When the police searched the house, they happened to stumble upon a clue among the victim’s possessions. It was a paper with the initials J.G. It would later transpire that this stood for Albert’s former love, Jessie Guishard, whom he still clearly liked enough to hold onto a secret memento. Ruth had no idea of the paper, which proved to be her downfall. When the cops casually asked her: “Hey, what about this J.G. person, then?” she immediately freaked out, because the only J.G. she could think of was her lover and partner-in-crime. So she asked the investigators precisely what Judd Gray had to do with the case at hand.
At which point, it probably occurred to her that the cops had been entirely unaware of Gray’s existence until that point.
After the police took a long look at the creeped-out wife and tracked down the hitherto unmentioned Mr. Gray, the case was soon solved. Instead of living the rest of their lives in luxury provided by copious insurance blood money, the lovers found themselves with a one-way ticket to the electric chair.
A Man Accidentally Solves One Of The Oldest Missing Child Cases In The Country: His Own
In 1977, Mark Barnes’ infant son disappeared, along with the boy’s mother, Barnes’ girlfriend Charlotte Moriarty. Barnes knew Moriarty was an artistic type who could randomly disappear on a moment’s notice, so at first, he wasn’t overly concerned. However, after three weeks, he decided to contact the police. They never did find the boy, and neither would Barnes, who spent the next 15 years combing through Hawaii for a clue -- any clue. There were none. Barnes wouldn’t find out what happened for 35 years.
Flash forward: Steve Carter knew that he was adopted, and a couple of things about his personal history had been weirding him out a little. He had no real complaints about his life so far, but the fact that his birth certificate stated he was of Hawaiian ancestry seemed strange, what with him being a blonde man with fair skin and blue eyes. So he started idly researching if he could find his real parents, and ended up clicking a missing children website on a complete hunch ... and the literal first thing he saw was a drawing of his own face.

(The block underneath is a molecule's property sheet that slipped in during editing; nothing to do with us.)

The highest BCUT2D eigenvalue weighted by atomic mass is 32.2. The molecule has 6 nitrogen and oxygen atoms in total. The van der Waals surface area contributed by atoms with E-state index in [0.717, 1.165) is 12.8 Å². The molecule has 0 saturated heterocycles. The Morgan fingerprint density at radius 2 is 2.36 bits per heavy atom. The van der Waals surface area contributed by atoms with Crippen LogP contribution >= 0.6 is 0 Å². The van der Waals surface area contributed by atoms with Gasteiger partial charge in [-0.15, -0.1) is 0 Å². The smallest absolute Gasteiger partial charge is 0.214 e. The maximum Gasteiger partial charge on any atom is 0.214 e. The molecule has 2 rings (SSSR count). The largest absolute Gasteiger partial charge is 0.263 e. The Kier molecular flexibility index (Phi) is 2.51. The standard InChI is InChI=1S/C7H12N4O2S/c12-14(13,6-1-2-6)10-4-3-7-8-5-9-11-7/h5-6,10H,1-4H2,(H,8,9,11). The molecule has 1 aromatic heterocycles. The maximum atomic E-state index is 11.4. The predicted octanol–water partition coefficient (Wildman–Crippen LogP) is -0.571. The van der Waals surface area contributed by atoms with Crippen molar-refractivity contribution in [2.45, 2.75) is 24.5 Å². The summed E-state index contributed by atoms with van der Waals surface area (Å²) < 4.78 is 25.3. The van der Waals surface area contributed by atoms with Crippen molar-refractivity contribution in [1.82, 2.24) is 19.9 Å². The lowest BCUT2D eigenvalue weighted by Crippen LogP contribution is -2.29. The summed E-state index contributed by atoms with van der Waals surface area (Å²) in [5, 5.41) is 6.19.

To his horror, Carter found that his real mother had straight up abducted him in what became one of the oldest missing child cases in the country, and the picture on the missing children site was an age-progressed image that got it eerily right. His current adoptive parents weren’t involved at all and were presumably just as surprised as Steve. As an unexpected bonus, Steve also found that his real name is “Marx Panama.”
The picture on the left is age-projected. And we’re kind of creeped out by it.
When Marx Panama’s mother had taken him away from his biological father, she had disappeared so hard that she was soon placed in a psychiatric hospital as a Jane Doe. The officials filed the baby’s information pretty much as the mother gave it, which is why his birth certificate came to contain all sorts of horsecrap about his ancestry. When the mother soon disappeared again, the infant ended up as a ward of the state, under the fake identity the mother had given him, which is why neither Mark Barnes nor the police had been able to find him.
A Sex Criminal Is Caught Because Two Cooks From The Same Cafe Were Featured On The Same TV Show
It happened in 1993 in Rollingwood, Texas and involved a 10-year-old kid. We’re not going to sully anyone’s day with further details. We will tell you, though, that fate was disgusted with the events, so it conspired like blazes to get the guy caught.
Like so many stories, this one started with a completely unrelated murder. A former cook of a Salt Lake City haunt called the Green Parrot Cafe had been killed. The circumstances were impressive enough for the case to end up on an episode of America’s Most Wanted (yeah, that show is really pulling its weight). So the staff and patrons made sure to gather around to watch the segment.
After the bit about the dead chef was over, the staff returned to work and a bunch of the bar’s screens were turned back to sports channels and whatnot. However, a couple of TVs remained with America’s Most Wanted ... which was a stroke of luck, because one of the following segments was about the Rollingwood case. When the suspect’s face filled the screen, the staff noticed that he looked an awful lot like their new cook, who was currently busy at work in the kitchen. Soon, they realized that it wasn’t just a coincidence -- this was absolutely the same guy.
We don’t have a photo of the guy, so here’s a picture of an unimpressed puppy.
The cafe’s manager promptly ordered a worker to call the cops, and then went in the back to stall the cook, who was already finishing his shift and getting ready to leave. Some improvised “paperwork” and a beer bribery managed to keep the guy in the cafe until the cops arrived, much to his everlasting surprise.
As a Salt Lake County police officer put it: “The irony goes real deep here.”